Two risks for families in accepting a rushed diagnosis of brain death
What is brain death? How can you definitively tell if someone is brain dead?
As a Texas medical malpractice lawyer, I have frequently spoken with families about what to do when a doctor tells them that a loved one is brain dead.
Most people faced with this will have a sudden flood of emotions including emotions of grief and shock. On top of that, they have to confront trying to understand brain death and whether their loved one is really brain dead. This is always a topic of discussion when I speak with families going through this type of situation.
It is not surprising that families have a hard time understanding and accepting brain death, because, truth be told, the medical community has not settled on what it means.
The debate over the concept brain death has continued for decades.
In 1968, Harvard Medical School published brain death criteria. By 1981, the Uniform Determination of Death Act was approved by the National Conference of Commissioners on Uniform State Laws, with the intent of providing a comprehensive and medically-sound basis for determining death in all situations.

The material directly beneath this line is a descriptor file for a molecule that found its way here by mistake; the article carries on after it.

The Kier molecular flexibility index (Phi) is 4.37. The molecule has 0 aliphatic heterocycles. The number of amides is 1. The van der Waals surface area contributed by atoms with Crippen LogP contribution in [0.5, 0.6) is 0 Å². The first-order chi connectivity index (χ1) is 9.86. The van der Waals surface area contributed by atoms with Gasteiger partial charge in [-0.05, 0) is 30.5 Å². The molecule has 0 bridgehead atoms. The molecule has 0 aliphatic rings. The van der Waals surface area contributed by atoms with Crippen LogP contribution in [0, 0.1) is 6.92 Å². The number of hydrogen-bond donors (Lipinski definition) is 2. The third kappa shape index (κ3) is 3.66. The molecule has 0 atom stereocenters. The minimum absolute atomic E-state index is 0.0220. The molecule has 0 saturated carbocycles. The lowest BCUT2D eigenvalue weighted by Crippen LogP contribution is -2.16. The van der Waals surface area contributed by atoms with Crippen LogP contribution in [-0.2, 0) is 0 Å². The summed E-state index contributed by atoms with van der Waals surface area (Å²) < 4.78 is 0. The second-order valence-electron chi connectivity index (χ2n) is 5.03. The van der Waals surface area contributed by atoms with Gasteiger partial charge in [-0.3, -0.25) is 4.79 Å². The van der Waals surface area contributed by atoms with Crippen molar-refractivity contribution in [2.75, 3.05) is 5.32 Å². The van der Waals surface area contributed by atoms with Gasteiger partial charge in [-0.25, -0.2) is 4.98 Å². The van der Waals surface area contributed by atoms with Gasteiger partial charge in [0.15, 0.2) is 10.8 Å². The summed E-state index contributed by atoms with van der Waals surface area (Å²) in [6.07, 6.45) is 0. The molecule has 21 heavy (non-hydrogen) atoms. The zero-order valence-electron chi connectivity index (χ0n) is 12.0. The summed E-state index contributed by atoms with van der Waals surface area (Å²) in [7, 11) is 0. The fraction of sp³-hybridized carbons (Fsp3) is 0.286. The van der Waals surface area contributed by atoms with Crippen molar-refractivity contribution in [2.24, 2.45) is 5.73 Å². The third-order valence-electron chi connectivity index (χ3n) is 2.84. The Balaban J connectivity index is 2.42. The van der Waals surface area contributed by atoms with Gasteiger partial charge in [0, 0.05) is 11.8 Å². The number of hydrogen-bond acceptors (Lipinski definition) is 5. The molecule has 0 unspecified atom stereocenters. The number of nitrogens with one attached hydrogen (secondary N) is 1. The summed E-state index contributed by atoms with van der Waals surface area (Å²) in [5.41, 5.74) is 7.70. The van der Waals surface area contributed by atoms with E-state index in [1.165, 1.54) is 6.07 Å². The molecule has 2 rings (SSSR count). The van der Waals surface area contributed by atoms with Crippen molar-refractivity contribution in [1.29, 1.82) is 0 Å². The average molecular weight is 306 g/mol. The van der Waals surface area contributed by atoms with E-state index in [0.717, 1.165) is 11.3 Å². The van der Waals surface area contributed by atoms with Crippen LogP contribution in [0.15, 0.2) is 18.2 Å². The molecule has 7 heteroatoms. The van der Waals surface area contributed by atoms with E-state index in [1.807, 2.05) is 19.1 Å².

These efforts did not achieve consensus. Instead, defining brain death is left largely to the discretion of the doctor or institution. This means that at one hospital a patient could be considered “brain dead” and treatment stops, while at a facility across the street a patient would not be declared “brain dead” and care would continue.
It is a really tough situation when families have to deal with the concept of brain death, when it is not even fully understood by the medical community. But, beyond that, there are some special situations that I have seen come up when a hospital conversation turns to brain death.
What if the hospital and doctor seem to be in a hurry?
By far, the most significant risk in accepting the diagnosis of brain death is that the patient might not actually be dead. This is particularly concerning when the person suffered a sudden injury, like a car wreck, head trauma, or other condition that developed quickly.
Perhaps you have seen some articles about such cases in the media.
In 2016, a 22-year-old student was in a terrible car wreck that broke her neck. She was put in a coma and, after 19 days, doctors encouraged her family to disconnect life support. Just before the doctors were about to pull the plug, the patient wiggled her toe. She fought her way back and, even though she has a brain injury, she has recovered to the point that she can now walk and talk.